Kari K. Bowen National Weather Service Denver/Boulder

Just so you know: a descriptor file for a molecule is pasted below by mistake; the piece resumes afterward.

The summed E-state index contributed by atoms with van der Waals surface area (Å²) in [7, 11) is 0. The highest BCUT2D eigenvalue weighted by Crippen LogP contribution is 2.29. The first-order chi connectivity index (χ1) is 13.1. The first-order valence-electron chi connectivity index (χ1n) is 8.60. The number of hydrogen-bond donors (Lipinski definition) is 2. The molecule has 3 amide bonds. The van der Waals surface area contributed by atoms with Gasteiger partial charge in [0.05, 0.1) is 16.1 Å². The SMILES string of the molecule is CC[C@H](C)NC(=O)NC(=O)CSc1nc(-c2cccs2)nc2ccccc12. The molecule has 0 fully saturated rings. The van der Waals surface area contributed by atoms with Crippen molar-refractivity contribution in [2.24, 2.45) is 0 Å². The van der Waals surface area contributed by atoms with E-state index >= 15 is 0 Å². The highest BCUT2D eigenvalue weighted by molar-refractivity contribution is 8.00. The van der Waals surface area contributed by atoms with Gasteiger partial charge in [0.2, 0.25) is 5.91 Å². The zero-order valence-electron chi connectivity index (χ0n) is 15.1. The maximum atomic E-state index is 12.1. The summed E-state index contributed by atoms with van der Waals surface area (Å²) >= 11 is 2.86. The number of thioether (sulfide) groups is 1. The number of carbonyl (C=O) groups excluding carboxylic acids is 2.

ABSTRACT The accessibility of the Internet is far better than it has ever been before. With the introduction of Facebook and Twitter the public can access information faster and from just about any geographic location. The communicative power of social media cannot be denied. This is proven by systematically analyzing the Facebook analytics for various National Weather Service (NWS) offices before, during and after the 2013 September floods of Colorado as well as Hurricane Sandy. The analysis of the data surrounds four Facebook measurements: “likes” or new followers to NWS social media pages during the events, “reach” of posts amongst the public and “engagement” with NWS social media pages. Age information was isolated within the data and shown to be normally distributed with the majority of users falling between the ages of 25 to 54. A chi-square test was conducted within statistical software to further prove this distribution. The information garnered from these parameters will help show the impact that social media can have when communicating weather information. A better understanding of social media could help agencies such as the NWS and emergency management communicate weather information to the public faster and potentially save lives.